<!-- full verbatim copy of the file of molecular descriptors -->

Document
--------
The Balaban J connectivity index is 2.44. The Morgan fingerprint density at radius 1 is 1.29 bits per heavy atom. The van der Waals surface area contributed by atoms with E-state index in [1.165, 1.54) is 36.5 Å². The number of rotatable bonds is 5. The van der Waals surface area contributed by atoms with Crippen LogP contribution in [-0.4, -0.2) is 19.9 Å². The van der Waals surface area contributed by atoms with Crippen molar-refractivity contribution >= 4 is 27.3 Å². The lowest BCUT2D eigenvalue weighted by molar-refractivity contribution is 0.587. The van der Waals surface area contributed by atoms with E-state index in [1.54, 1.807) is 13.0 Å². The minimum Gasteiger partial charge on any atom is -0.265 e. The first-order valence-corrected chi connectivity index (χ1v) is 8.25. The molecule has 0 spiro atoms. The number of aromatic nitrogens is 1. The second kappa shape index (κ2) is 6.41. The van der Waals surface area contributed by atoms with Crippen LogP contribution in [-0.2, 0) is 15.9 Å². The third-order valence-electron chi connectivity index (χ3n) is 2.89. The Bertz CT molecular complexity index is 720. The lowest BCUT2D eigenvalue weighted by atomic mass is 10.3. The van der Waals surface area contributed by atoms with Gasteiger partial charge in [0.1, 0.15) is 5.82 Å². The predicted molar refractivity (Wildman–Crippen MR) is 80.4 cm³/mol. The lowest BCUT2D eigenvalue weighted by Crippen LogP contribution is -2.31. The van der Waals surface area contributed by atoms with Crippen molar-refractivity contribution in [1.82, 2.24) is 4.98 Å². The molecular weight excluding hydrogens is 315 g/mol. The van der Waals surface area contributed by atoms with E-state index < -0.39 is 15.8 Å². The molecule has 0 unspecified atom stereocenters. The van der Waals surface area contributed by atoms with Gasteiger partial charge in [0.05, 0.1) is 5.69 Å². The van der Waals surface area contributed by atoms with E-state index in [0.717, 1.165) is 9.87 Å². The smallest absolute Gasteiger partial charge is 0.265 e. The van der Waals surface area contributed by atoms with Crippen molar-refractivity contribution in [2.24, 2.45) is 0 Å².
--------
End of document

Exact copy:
The Balaban J connectivity index is 2.44. The Morgan fingerprint density at radius 1 is 1.29 bits per heavy atom. The van der Waals surface area contributed by atoms with E-state index in [1.165, 1.54) is 36.5 Å². The number of rotatable bonds is 5. The van der Waals surface area contributed by atoms with Crippen LogP contribution in [-0.4, -0.2) is 19.9 Å². The van der Waals surface area contributed by atoms with Crippen molar-refractivity contribution >= 4 is 27.3 Å². The lowest BCUT2D eigenvalue weighted by molar-refractivity contribution is 0.587. The van der Waals surface area contributed by atoms with E-state index in [1.54, 1.807) is 13.0 Å². The minimum Gasteiger partial charge on any atom is -0.265 e. The first-order valence-corrected chi connectivity index (χ1v) is 8.25. The molecule has 0 spiro atoms. The number of aromatic nitrogens is 1. The second kappa shape index (κ2) is 6.41. The van der Waals surface area contributed by atoms with Crippen LogP contribution in [-0.2, 0) is 15.9 Å². The third-order valence-electron chi connectivity index (χ3n) is 2.89. The Bertz CT molecular complexity index is 720. The lowest BCUT2D eigenvalue weighted by atomic mass is 10.3. The van der Waals surface area contributed by atoms with Gasteiger partial charge in [0.1, 0.15) is 5.82 Å². The predicted molar refractivity (Wildman–Crippen MR) is 80.4 cm³/mol. The lowest BCUT2D eigenvalue weighted by Crippen LogP contribution is -2.31. The van der Waals surface area contributed by atoms with Crippen molar-refractivity contribution in [1.82, 2.24) is 4.98 Å². The molecular weight excluding hydrogens is 315 g/mol. The van der Waals surface area contributed by atoms with E-state index < -0.39 is 15.8 Å². The molecule has 0 unspecified atom stereocenters. The van der Waals surface area contributed by atoms with Gasteiger partial charge in [0.05, 0.1) is 5.69 Å². The van der Waals surface area contributed by atoms with E-state index in [0.717, 1.165) is 9.87 Å². The smallest absolute Gasteiger partial charge is 0.265 e. The van der Waals surface area contributed by atoms with Crippen molar-refractivity contribution in [2.24, 2.45) is 0 Å².